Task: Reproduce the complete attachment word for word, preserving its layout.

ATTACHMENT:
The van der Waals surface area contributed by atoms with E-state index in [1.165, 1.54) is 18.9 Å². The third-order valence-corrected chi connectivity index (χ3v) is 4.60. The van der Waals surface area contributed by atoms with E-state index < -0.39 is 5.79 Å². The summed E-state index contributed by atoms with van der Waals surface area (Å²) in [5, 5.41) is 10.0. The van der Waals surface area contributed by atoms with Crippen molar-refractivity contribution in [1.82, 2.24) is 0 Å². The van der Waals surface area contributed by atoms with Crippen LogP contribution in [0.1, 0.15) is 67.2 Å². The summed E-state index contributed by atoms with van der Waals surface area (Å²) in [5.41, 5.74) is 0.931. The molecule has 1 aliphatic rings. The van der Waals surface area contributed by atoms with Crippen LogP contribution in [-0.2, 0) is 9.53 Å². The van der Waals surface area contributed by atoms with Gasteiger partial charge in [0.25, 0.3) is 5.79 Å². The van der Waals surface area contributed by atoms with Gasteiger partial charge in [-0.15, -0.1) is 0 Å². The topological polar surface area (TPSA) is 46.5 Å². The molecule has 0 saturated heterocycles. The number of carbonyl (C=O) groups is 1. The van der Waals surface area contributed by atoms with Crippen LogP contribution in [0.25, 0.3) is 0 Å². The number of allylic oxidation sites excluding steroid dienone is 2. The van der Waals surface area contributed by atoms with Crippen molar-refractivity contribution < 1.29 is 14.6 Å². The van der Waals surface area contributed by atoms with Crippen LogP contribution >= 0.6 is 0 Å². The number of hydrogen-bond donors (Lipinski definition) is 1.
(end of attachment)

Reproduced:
The van der Waals surface area contributed by atoms with E-state index in [1.165, 1.54) is 18.9 Å². The third-order valence-corrected chi connectivity index (χ3v) is 4.60. The van der Waals surface area contributed by atoms with E-state index < -0.39 is 5.79 Å². The summed E-state index contributed by atoms with van der Waals surface area (Å²) in [5, 5.41) is 10.0. The van der Waals surface area contributed by atoms with Crippen molar-refractivity contribution in [1.82, 2.24) is 0 Å². The van der Waals surface area contributed by atoms with Crippen LogP contribution in [0.1, 0.15) is 67.2 Å². The summed E-state index contributed by atoms with van der Waals surface area (Å²) in [5.41, 5.74) is 0.931. The molecule has 1 aliphatic rings. The van der Waals surface area contributed by atoms with Crippen LogP contribution in [-0.2, 0) is 9.53 Å². The van der Waals surface area contributed by atoms with Gasteiger partial charge in [0.25, 0.3) is 5.79 Å². The van der Waals surface area contributed by atoms with Gasteiger partial charge in [-0.15, -0.1) is 0 Å². The topological polar surface area (TPSA) is 46.5 Å². The molecule has 0 saturated heterocycles. The number of carbonyl (C=O) groups is 1. The van der Waals surface area contributed by atoms with Crippen LogP contribution in [0.25, 0.3) is 0 Å². The number of allylic oxidation sites excluding steroid dienone is 2. The van der Waals surface area contributed by atoms with Crippen molar-refractivity contribution < 1.29 is 14.6 Å². The van der Waals surface area contributed by atoms with Crippen LogP contribution >= 0.6 is 0 Å². The number of hydrogen-bond donors (Lipinski definition) is 1.